A Sin of Omission, Part Two

New York Times reporter Edmund Andrews responded to criticism of his book, and the issue made it to the paper’s Week in Review section in the form of ombudsman Clark Hoyt column. Both responses fall short.

Andrews, remember, is the Times reporter whose new book on getting swept up in the housing bubble the Times Magazine excerpted recently, but who The Atlantic’s Megan McArdle found out last week had neglected to mention critical information about his wife’s financial history.

Andrews told PBS that he didn’t mention his wife’s two bankruptcies because “they had nothing to do with our mortgage woes” and:

Since Patty had been so brave in letting me tell our own story so candidly, I wanted to spare her the public exposure on these older woes.

Andrews says his wife’s first bankruptcy, in 1998, was her husband’s fault for not paying his taxes, a fact the ex-husband withheld from his wife.

The second bankruptcy came when her sister sued her for failing to repay a loan. Andrews argues these somehow have little to do with his story of their, you know, not being able to repay a loan.

McArdle demolishes Andrews’ excuses in a follow-up post. As she notes, Andrews glosses over the fact that the 1998 bankruptcy wiped out more than $65,000 in debt, most of it on credit cards:

Patty Barreiro’s first bankuptcy does not merely clear past tax debts—indeed, it’s really very difficult to shed past tax debts in bankruptcy. They also discharged $47,655.37 in credit card debt, $4701.10 in past medical bills, $14,303 in tuition to Campbell Hall, a Los Angeles private school, and a few other miscellaneous bills. I don’t have time right now to look up what the disposition of their debts to the IRS for the 1996-98 tax years was, but I suspect they ended up paying the $70,000 they owed. Frankly, given what Edmund Andrews’ says, I’m surprised they got any of their tax debt discharged: as I understand it, it’s nearly impossible to discharge tax debts due to fraud.

And as for filing bankruptcy to avoid paying off her own sister, Andrews elides the fact that he bought their half-million-dollar house in 2004, but his wife didn’t declare the second bankruptcy until 2007. For a couple of those years she was making $60,000 a year, according to Andrews. Presumably had they not bought the house, she would have been able to pay off a decent chunk of the loan from her sister. And if she had paid on the loan, it would have left even less money for the mortgage payment.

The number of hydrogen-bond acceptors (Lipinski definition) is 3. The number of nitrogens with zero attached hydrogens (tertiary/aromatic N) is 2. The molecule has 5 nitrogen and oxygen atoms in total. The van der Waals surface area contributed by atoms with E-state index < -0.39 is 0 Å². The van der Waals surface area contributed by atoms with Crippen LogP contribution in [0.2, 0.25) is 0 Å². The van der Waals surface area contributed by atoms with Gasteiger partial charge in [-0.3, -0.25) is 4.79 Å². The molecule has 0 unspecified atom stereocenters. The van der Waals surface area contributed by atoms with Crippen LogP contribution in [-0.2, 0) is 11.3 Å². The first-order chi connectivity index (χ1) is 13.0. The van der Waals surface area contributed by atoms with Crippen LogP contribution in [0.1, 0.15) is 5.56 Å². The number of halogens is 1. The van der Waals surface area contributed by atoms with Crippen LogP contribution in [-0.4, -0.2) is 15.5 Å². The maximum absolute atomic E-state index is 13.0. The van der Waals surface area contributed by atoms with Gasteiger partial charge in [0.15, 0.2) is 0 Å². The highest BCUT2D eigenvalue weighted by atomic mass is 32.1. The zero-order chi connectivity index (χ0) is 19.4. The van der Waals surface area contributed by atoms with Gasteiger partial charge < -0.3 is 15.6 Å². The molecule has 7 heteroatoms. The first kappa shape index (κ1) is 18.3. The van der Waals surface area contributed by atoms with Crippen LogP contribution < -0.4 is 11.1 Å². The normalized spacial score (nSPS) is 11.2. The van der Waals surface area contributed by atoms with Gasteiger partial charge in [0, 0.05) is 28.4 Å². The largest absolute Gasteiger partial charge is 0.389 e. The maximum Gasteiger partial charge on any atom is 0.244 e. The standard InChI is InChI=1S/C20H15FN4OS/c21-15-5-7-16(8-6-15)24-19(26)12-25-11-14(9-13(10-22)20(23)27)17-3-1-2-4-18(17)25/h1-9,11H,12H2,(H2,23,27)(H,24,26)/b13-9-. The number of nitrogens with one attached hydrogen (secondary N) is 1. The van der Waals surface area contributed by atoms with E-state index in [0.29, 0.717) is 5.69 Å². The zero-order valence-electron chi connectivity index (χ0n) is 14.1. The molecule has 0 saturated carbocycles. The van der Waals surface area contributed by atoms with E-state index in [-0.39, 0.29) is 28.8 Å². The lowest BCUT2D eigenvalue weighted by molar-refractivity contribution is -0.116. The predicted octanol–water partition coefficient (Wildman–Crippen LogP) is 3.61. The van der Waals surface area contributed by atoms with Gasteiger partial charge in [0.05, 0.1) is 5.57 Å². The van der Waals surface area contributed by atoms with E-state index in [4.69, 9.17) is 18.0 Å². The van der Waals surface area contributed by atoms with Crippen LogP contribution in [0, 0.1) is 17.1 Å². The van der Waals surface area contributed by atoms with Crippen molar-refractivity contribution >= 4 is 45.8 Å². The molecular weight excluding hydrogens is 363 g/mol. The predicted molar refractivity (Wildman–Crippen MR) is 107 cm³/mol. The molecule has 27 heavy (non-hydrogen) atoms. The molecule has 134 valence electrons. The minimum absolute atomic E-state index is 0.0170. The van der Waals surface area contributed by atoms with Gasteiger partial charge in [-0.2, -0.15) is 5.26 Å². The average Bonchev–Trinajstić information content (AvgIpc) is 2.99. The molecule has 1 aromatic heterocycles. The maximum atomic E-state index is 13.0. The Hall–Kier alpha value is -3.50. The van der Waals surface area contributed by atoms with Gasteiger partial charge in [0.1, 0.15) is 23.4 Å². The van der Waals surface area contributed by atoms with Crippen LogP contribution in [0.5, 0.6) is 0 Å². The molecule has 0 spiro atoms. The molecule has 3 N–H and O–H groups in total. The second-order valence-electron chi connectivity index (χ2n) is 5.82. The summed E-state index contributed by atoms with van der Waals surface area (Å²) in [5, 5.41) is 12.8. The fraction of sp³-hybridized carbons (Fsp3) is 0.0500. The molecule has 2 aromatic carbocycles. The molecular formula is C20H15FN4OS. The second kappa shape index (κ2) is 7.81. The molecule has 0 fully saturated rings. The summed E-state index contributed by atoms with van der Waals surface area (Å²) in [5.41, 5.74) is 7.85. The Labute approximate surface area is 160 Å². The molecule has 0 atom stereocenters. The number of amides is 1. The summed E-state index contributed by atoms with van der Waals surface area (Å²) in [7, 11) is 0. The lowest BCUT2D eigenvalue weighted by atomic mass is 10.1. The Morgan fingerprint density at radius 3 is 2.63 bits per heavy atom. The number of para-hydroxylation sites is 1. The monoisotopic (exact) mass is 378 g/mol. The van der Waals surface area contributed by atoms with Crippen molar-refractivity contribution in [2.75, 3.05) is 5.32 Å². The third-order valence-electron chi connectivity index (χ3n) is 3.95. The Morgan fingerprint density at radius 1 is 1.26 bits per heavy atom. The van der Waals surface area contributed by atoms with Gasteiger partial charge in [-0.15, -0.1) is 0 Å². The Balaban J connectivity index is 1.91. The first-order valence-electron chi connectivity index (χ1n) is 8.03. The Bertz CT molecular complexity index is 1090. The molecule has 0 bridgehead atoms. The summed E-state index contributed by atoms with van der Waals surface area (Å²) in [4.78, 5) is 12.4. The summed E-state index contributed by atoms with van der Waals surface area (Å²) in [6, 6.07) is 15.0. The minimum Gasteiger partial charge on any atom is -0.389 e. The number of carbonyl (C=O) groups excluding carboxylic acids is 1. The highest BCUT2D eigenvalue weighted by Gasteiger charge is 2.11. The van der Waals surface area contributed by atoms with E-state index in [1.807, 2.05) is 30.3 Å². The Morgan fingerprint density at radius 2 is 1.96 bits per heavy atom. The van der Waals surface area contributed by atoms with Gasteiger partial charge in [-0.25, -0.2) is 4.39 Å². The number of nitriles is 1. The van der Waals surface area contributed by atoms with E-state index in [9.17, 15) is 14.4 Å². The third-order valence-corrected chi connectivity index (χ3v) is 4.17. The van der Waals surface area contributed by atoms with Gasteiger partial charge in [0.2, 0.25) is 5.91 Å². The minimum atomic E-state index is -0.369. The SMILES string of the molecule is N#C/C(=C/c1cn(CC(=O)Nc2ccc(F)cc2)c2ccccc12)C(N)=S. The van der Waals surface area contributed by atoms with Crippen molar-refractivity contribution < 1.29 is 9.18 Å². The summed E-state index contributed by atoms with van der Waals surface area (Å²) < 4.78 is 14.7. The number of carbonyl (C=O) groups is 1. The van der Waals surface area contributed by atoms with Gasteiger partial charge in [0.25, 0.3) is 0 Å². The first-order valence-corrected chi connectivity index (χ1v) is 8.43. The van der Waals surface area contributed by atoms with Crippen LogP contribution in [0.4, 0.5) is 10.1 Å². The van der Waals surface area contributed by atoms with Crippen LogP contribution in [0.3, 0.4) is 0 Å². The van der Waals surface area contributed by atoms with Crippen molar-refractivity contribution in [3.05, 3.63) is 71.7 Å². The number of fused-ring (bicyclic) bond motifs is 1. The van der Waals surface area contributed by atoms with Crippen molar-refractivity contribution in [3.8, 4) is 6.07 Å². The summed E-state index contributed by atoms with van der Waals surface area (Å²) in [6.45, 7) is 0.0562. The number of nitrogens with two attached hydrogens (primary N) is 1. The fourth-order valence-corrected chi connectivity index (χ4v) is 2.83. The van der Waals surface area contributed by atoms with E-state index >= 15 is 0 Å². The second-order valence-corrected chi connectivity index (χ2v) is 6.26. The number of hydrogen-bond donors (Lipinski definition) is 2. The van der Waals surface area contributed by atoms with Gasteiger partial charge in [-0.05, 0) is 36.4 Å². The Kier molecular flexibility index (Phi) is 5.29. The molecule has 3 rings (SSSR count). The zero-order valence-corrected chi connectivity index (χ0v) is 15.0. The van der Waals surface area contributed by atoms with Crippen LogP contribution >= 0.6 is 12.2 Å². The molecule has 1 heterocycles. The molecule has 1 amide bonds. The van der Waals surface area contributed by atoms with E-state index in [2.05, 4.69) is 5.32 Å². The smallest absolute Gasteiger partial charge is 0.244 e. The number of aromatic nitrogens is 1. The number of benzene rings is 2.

So how is that irrelevant to the story?

And unfortunately, with his defensive response, Andrews is digging himself a deeper hole—with another omission. McArdle points out that Andrews didn’t mention that the bankruptcy only made up about half of the total debt wiped out:

Patty Barreiro’s second bankruptcy does not merely clear a lawsuit. The value of the settlement was $29,000. The total vale of the unsecured claims discharged was $55,313, including almost $8,000 for legal services, almost $10,000 in medical bills, $1200 in phone bills, $1100 owed to Comcast, and $5400 in credit card debt.

Clark Hoyt, the NYT public editor gets much of this wrong. He focuses mostly on whether there’s a conflict of interest in Andrews covering the economy while going through this experience.

That’s silly. We need more people covering the economy and finance that are going through these kinds of things. One of the great problems with financial journalism at the top is that it’s pretty much a monoculture with few ties to the working class or the poor (but many more ties to the very wealthy).

Hoyt mostly agrees, but says Andrews shouldn’t have been put on a story about Obama’s mortgage-rescue plan.

There are plenty of them to cover without assigning him to those that could directly affect whether he keeps his own house. He is too close to that story.

I just disagree. With that logic, Hoyt would have only Canadian reporters cover tax policy in the U.S., since they won’t be affected by whether Congress raises or cuts them—something that directly affects American reporters’ paychecks.

But Hoyt focuses on a phony conflict issue and relegates the real issue to one paragraph:

On Thursday, he came under attack from a blogger for The Atlantic for not mentioning in his book that his wife had twice filed for bankruptcy — the second time while they were married, though Andrews said it involved an old loan from a family member. He said he had wanted to spare his wife any more embarrassment. The blogger said the omission undercut Andrews’s story, but I think it was clear that he and his wife could not manage their finances, bankruptcies or no. Still, he should have revealed the second one, if only to head off the criticism.

Look, Andrews and Clark are both right that there’s plenty of information available for readers to know that Andrews and his wife couldn’t manage their money. This lapse is no high crime.

But that doesn’t excuse it. The bankruptcies are simply part of the story, and there’s no way around that. It’s not even a close call.

Just say so.

Has America ever needed a media watchdog more than now? Help us by joining CJR today.

Ryan Chittum is a former Wall Street Journal reporter, and deputy editor of The Audit, CJR's business section. If you see notable business journalism, give him a heads-up at rc2538@columbia.edu. Follow him on Twitter at @ryanchittum.